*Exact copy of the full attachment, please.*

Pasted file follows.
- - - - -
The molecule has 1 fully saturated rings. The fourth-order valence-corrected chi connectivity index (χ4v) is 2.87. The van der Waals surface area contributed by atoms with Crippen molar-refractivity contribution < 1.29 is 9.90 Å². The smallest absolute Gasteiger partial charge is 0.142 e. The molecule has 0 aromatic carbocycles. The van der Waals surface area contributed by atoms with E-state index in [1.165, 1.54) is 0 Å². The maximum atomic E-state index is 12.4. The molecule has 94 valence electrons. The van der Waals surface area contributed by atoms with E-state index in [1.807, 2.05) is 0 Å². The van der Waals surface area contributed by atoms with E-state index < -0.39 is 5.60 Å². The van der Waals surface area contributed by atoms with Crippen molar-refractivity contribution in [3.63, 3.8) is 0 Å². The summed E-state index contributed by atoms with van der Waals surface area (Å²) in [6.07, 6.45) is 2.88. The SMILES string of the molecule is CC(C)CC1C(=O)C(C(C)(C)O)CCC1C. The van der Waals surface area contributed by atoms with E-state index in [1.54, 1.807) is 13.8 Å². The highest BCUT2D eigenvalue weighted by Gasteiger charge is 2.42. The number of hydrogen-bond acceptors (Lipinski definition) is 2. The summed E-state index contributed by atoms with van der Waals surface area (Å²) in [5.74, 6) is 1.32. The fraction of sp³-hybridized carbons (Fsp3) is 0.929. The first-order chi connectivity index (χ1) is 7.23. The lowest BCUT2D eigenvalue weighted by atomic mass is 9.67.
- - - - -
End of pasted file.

The molecule has 1 fully saturated rings. The fourth-order valence-corrected chi connectivity index (χ4v) is 2.87. The van der Waals surface area contributed by atoms with Crippen molar-refractivity contribution < 1.29 is 9.90 Å². The smallest absolute Gasteiger partial charge is 0.142 e. The molecule has 0 aromatic carbocycles. The van der Waals surface area contributed by atoms with E-state index in [1.165, 1.54) is 0 Å². The maximum atomic E-state index is 12.4. The molecule has 94 valence electrons. The van der Waals surface area contributed by atoms with E-state index in [1.807, 2.05) is 0 Å². The van der Waals surface area contributed by atoms with E-state index < -0.39 is 5.60 Å². The van der Waals surface area contributed by atoms with Crippen molar-refractivity contribution in [3.63, 3.8) is 0 Å². The summed E-state index contributed by atoms with van der Waals surface area (Å²) in [6.07, 6.45) is 2.88. The SMILES string of the molecule is CC(C)CC1C(=O)C(C(C)(C)O)CCC1C. The van der Waals surface area contributed by atoms with E-state index in [1.54, 1.807) is 13.8 Å². The highest BCUT2D eigenvalue weighted by Gasteiger charge is 2.42. The number of hydrogen-bond acceptors (Lipinski definition) is 2. The summed E-state index contributed by atoms with van der Waals surface area (Å²) in [5.74, 6) is 1.32. The fraction of sp³-hybridized carbons (Fsp3) is 0.929. The first-order chi connectivity index (χ1) is 7.23. The lowest BCUT2D eigenvalue weighted by atomic mass is 9.67.